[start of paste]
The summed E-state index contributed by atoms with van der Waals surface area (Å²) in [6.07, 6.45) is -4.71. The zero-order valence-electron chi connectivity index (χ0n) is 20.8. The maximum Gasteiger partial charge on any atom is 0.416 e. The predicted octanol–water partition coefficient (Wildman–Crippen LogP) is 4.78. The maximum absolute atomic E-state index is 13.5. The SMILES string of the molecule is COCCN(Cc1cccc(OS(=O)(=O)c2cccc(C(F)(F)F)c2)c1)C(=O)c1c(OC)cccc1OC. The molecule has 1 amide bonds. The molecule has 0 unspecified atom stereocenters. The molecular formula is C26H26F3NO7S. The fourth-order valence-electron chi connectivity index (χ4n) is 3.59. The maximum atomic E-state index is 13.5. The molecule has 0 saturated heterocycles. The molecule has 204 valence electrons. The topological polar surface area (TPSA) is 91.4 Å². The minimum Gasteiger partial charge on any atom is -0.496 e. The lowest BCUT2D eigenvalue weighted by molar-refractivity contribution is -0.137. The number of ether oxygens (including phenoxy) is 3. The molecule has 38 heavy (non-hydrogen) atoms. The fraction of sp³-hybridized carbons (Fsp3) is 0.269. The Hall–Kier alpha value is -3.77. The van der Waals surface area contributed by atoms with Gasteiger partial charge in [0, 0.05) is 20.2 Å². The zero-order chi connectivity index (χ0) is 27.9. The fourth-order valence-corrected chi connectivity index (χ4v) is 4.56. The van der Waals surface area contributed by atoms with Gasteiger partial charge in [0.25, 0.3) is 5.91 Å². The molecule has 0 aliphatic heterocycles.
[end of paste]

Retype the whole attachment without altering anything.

The summed E-state index contributed by atoms with van der Waals surface area (Å²) in [6.07, 6.45) is -4.71. The zero-order valence-electron chi connectivity index (χ0n) is 20.8. The maximum Gasteiger partial charge on any atom is 0.416 e. The predicted octanol–water partition coefficient (Wildman–Crippen LogP) is 4.78. The maximum absolute atomic E-state index is 13.5. The SMILES string of the molecule is COCCN(Cc1cccc(OS(=O)(=O)c2cccc(C(F)(F)F)c2)c1)C(=O)c1c(OC)cccc1OC. The molecule has 1 amide bonds. The molecule has 0 unspecified atom stereocenters. The molecular formula is C26H26F3NO7S. The fourth-order valence-electron chi connectivity index (χ4n) is 3.59. The maximum atomic E-state index is 13.5. The molecule has 0 saturated heterocycles. The molecule has 204 valence electrons. The topological polar surface area (TPSA) is 91.4 Å². The minimum Gasteiger partial charge on any atom is -0.496 e. The lowest BCUT2D eigenvalue weighted by molar-refractivity contribution is -0.137. The number of ether oxygens (including phenoxy) is 3. The molecule has 38 heavy (non-hydrogen) atoms. The fraction of sp³-hybridized carbons (Fsp3) is 0.269. The Hall–Kier alpha value is -3.77. The van der Waals surface area contributed by atoms with Gasteiger partial charge in [0, 0.05) is 20.2 Å². The zero-order chi connectivity index (χ0) is 27.9. The fourth-order valence-corrected chi connectivity index (χ4v) is 4.56. The van der Waals surface area contributed by atoms with Gasteiger partial charge in [0.25, 0.3) is 5.91 Å². The molecule has 0 aliphatic heterocycles.